Much of the concern about the shaky sub-prime real estate mortgage market centers on how portfolios of institutional investors will be affected, but there is also some concern about the potential ripple effect on boomers and their savings efforts.
Rating agencies ramped up their examination of this market segment’s financial health this week downgrading bonds backed by riskier home loans associated with the sub-prime market.
The move follows earlier rating agency reports. For instance, in an April 20 report, Moody’s Investors Service, New York, reported sub-prime mortgage loans originated in 2006 “continue to exhibit comparatively poor performance versus loans originated in recent prior years.”
The good news for insurers is that exposure to the sub-prime market “appears to be very manageable” for them, says Scott Robinson, Moody’s vice president and senior credit officer in a June 2007 report.
But for individuals, it is potentially a different matter. The ripples that spread from any drop in the sub-prime market may roil individual boomers’ retirement plans, says Ray Benton, a certified financial planner with Lincoln Financial Advisors in Denver.
One concern, according to Benton, is that a credit crunch could exacerbate an already declining housing market, spreading to the economy at large and causing a “serious recession.” Such a scenario could impact boomers “in many ways, including a decline in employment opportunities for those who plan to slip in and out of the work force,” says Benton.
A second possible impact on boomers, he says, is on some defined benefit pension plans, particularly for marginal companies which may end up in financial difficulty. The difficulty could arise when a company has an underfunded defined benefit plan and is counting on stock market performance to counter that underfunding, Benton explains.
Finally, Benton says that if the economy is weak, and the Fed is forced to lower interest rates, and other central banks raise rates, a further decline in the dollar could hurt boomers who are living or plan to live abroad in countries like Mexico.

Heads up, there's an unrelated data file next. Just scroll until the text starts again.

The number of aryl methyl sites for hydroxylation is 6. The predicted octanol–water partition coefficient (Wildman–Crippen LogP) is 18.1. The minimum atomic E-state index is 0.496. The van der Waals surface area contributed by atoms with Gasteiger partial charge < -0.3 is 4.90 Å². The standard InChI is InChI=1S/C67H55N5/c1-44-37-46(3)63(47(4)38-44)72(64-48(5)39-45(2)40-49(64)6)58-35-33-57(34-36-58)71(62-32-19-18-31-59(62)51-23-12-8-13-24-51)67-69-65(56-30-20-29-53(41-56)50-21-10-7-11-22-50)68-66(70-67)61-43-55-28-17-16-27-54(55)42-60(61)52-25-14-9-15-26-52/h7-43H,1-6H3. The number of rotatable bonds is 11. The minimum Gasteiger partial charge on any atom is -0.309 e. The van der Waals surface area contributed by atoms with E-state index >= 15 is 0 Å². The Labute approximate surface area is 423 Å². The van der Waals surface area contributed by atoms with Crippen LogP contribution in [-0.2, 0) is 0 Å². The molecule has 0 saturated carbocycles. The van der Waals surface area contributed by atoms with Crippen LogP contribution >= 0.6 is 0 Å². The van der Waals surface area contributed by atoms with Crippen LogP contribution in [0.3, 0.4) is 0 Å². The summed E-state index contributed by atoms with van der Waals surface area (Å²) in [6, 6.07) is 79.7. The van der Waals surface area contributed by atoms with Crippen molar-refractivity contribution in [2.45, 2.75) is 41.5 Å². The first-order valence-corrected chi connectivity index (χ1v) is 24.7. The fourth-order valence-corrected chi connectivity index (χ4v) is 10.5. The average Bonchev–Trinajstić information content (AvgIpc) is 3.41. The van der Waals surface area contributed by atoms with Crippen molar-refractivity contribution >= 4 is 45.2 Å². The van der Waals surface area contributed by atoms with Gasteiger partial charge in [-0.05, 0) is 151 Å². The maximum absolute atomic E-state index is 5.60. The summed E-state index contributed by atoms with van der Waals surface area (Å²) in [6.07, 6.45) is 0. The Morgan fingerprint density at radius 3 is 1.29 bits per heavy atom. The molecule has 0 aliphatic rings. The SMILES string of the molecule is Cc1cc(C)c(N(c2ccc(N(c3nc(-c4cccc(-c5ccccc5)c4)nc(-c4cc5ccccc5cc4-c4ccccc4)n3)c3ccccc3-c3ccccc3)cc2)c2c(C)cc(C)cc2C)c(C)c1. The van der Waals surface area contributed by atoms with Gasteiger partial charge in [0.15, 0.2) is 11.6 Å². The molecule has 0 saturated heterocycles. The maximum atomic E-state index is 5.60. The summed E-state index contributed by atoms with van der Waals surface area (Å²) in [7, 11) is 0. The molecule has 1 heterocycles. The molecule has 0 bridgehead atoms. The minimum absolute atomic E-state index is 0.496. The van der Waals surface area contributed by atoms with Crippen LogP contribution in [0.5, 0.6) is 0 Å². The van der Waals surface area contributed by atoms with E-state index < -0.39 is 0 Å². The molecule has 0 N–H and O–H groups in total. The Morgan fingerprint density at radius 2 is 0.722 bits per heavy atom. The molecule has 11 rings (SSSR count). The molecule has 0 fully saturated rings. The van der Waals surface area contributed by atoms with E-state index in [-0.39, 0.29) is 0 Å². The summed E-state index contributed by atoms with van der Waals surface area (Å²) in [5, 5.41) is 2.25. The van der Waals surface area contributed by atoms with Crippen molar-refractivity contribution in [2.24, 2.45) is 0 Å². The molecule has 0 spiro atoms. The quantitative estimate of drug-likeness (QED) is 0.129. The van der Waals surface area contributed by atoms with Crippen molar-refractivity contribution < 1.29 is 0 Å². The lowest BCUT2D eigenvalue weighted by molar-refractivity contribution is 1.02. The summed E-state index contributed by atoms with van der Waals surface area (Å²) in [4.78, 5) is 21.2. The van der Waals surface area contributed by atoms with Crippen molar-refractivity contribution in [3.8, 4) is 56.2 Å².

Jeremy Portnoff, a certified financial planner with Portnoff Financial, Piscataway, N.J., does not see a long-term problem with the sub-prime market. “It might rattle things up a bit,” but a recovery will bring stronger lenders and an opportunity to make money. Although lending will tighten in the short-term, in the long-term it should loosen, according to Portnoff.
But for the clients of some planners, it is the short term that counts. Kevin Brosious, a certified financial planner and president of Wealth Management, Allentown, Pa., says one client got closed out of a mortgage because the bank told her they were getting more “picky” about who they loaned money to. The client, according to Brosious, had previously discussed the loan with the bank and “thought it was a slam dunk.” The implications to her financial plans were “significant,” given that “she had already committed to a private purchase of a home and even had money down,” he added.
Boomers could see a hit in their portfolio if they had a large exposure to banks and financial services companies who have sub-prime securities or provide credit default swaps, but overall, the impact to boomers should be minimal, says John Deyeso, a certified financial planner with FinancialFilosophy, New York. Even if the markets panicked, it would be short-lived because the “sub-prime disaster is not market wide,” he continues.
Deyeso adds that houses financed by sub-prime lenders might not be “ideal” boomer retirement areas, so it might be limited to certain areas and not the overall housing market. A slowing housing market is creating better prices, but that is more of a function of the Fed and not the sub-prime market, he adds.
Reverse mortgages could be impacted, but only if the home is surrounded by sub-prime foreclosures, which would bring its value down, Deyeso says. Reverse mortgages depend on three things, he explains: the current mortgage rate, the value of the house and the willingness of heirs to repurchase the house, keeping banks out of the home owning business.
Jim Holtzman, a certified financial planner with Legend Financial, Pittsburgh, says the sub-prime market will probably not have much of a direct impact on boomers.
However, in a more general way, it may affect the economy and thus boomer investments, he continues. When adjustable rate mortgages begin to reset, “money will be sucked out of the economy,” he says. So, if a portfolio has a weighting in stocks tied to consumer spending, then that portfolio will be affected, Holtzman notes.
Diversification offers a counter to this risk, he says. Legend Financial is looking at international securities and real estate holdings as opposed to just an exposure to these markets in the U.S., Holtzman says.